Jack Symons, Treetops BD | Fri 29th Nov 2013 at 15:26

Hi Martin, great idea!
Do you think, from your experience, that the environment for businesses is so poor in the UK, relative to the US, that specific incentive schemes would be required to get them to relocate back to the UK? Or is it just to offset the weather?
Ben Cook, Clever Tykes | Wed 4th Dec 2013 at 22:07

I'm a Brit that has lived and worked in the US for more than 30 years -- in the high-tech sector. Why not harness the skills and contacts of British Expats via the Internet? Perhaps the UKTI can start a directory of experienced start-up advisers that are willing to help UK entrepreneurs remotely. FYI, I'm in Austin Texas and already help to promote the visiting British delegation to SXSW.
David H Deans, GeoActive Group | Thu 5th Dec 2013 at 14:20

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Skills & Training

Votes: 7 Dislikes: 1

One key to Growth Britain: equipping entrepreneurs with the tools to get funded

One of the barriers to harnessing the exciting talent, inventions and ideas pool that we have in the UK, particularly amongst our younger entrepreneurs, is that we often don't provide low cost and simple ways to help them become properly equipped to apply for the wide variety of funding options available. This whole area is very disparate and can be so complex that the entrepreneur gives up and seeks full time employment. We should be adopting smart cloud tools as part of the solution, a couple of such tools are available. Large numbers of entrepreneurs require knowledge and support at minimal cost. Although there are some very good enterprise programmes (courses/mentoring etc) available, utilising the Cloud to deliver appropriate 'standards' in this space will go some way to helping resolve this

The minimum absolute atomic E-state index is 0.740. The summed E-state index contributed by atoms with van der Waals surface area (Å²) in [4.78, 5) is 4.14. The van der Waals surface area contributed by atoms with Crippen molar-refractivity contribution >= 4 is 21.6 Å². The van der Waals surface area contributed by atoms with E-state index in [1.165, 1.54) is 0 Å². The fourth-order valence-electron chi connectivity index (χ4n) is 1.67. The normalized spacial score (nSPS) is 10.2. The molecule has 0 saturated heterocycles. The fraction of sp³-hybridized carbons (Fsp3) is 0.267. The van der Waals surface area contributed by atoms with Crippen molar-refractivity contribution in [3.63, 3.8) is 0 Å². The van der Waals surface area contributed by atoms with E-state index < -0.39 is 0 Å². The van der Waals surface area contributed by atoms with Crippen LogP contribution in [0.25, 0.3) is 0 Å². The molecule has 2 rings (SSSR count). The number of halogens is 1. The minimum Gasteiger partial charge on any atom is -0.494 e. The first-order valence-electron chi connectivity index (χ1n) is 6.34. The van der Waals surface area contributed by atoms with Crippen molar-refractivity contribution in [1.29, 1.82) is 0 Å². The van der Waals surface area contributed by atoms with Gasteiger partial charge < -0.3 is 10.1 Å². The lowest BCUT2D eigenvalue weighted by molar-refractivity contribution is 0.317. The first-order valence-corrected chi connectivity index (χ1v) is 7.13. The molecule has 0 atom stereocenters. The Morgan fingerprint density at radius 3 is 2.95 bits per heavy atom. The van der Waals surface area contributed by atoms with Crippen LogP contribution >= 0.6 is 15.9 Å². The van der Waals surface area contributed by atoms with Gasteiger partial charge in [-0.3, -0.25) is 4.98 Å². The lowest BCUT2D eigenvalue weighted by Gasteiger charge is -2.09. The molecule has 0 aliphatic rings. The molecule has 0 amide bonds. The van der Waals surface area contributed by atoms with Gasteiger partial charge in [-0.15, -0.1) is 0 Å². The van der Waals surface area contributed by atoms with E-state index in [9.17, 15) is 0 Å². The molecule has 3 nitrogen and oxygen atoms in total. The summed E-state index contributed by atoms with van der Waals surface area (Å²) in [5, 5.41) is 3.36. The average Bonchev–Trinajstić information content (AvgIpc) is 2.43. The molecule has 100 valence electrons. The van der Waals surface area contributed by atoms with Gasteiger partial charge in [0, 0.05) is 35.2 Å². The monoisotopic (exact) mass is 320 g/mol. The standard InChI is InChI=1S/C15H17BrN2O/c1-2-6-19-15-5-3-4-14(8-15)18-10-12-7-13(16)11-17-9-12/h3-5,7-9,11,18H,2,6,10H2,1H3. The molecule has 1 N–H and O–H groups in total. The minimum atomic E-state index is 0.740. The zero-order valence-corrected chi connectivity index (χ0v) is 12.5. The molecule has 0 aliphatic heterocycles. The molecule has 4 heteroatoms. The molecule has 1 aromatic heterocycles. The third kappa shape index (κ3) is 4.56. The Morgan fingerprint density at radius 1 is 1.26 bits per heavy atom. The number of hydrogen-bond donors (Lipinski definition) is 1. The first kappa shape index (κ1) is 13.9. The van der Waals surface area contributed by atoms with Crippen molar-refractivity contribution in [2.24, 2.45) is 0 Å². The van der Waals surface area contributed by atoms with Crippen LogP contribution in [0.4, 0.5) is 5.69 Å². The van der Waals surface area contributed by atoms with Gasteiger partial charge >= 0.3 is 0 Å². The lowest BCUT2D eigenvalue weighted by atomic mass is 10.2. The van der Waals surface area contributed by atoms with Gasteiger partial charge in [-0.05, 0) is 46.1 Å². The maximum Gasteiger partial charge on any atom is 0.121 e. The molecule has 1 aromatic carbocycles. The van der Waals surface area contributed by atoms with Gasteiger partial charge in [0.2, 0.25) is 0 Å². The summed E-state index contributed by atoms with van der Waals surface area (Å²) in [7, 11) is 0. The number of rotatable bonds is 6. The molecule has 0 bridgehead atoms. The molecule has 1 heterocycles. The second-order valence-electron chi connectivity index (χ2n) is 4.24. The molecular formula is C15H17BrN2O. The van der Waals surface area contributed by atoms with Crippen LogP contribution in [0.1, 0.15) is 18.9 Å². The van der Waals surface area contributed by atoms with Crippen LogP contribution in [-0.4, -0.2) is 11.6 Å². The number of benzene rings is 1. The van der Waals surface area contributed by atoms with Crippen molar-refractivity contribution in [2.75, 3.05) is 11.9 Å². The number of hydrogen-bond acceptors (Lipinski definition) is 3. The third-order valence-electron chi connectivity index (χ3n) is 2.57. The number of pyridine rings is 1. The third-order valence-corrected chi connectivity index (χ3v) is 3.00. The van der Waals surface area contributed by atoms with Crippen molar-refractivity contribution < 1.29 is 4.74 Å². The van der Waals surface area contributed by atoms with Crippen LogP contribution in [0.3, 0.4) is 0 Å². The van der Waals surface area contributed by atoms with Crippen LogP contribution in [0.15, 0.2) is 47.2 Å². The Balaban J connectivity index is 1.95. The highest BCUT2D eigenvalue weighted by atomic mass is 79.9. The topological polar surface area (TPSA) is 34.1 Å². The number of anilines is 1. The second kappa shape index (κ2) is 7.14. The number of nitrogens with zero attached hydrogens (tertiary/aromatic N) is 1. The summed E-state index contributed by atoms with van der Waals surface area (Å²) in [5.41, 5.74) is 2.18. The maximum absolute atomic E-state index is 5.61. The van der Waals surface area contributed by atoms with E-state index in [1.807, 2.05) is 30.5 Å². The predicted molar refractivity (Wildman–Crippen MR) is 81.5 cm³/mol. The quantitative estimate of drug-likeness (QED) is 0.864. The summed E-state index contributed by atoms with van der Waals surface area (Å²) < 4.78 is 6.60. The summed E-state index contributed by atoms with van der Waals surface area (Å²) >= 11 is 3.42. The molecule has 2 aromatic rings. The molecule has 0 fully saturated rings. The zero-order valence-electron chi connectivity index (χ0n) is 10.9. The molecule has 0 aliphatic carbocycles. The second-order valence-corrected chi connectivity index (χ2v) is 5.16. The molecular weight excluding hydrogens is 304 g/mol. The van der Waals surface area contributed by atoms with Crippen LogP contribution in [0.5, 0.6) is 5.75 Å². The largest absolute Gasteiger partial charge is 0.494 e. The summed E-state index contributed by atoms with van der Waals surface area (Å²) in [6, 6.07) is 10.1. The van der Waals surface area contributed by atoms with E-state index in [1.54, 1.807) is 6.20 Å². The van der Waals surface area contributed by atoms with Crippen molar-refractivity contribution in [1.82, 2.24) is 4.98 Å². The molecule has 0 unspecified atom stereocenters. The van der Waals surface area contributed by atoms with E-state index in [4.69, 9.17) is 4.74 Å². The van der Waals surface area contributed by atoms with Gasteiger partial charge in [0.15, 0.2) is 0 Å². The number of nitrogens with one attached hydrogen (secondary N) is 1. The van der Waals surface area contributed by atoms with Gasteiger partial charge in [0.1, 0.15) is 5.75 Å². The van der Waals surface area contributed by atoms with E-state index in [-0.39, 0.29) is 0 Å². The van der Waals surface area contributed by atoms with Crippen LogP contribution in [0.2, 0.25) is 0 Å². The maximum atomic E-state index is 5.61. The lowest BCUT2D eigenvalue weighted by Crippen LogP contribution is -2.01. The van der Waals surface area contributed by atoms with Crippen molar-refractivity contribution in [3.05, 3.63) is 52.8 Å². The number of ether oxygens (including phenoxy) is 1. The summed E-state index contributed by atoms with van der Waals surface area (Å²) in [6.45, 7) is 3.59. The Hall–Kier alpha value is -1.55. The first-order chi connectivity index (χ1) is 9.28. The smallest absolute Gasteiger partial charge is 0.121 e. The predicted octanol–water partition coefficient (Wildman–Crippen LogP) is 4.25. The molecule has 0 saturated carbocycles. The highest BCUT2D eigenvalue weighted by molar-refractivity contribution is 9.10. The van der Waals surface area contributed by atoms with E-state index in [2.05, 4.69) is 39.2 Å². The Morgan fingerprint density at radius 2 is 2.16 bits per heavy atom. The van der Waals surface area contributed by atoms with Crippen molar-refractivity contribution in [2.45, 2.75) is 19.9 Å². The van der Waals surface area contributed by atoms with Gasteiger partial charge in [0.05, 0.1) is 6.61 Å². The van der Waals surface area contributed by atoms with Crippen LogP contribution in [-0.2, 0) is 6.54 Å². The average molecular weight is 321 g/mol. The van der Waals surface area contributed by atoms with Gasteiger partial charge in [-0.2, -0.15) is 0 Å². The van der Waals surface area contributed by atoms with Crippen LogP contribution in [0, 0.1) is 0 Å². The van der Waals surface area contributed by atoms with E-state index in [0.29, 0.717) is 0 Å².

Paul Clarke, Venture Hothouse | Wed 27th Nov 2013 at 11:53

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Skills & Training

Votes: 12 Dislikes: 0

Identify. Encourage.

I still meet many young people who are unsure what entrepreneurship entails and the expectation of what can and should be done to become an entrepreneur and if they have the minerals to do it.

If a school/college can identify a potential footballer or author why can we not identify the potential future leaders and encourage, train, assist and guide them through education choices, relevant reading and on-going business support from "startup" to exit

Once agreed on this career plan and even once running trading and profitable businesses there is a skills and knowledge base missing. Many of the programs and systems are already in place to support the entrepreneur onwards but they need to be identified and assisted earlier.

Although entrepreneurship is now more widely known and accepted as a career choice had this been presented as a potential option to my generation we may be further ahead as a country in developing our entrepreneur "eco system"

Those that show an interest in enterprise could be identified earlier and supported better.

Gary Smith, Prism | Wed 27th Nov 2013 at 09:07

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Skills & Training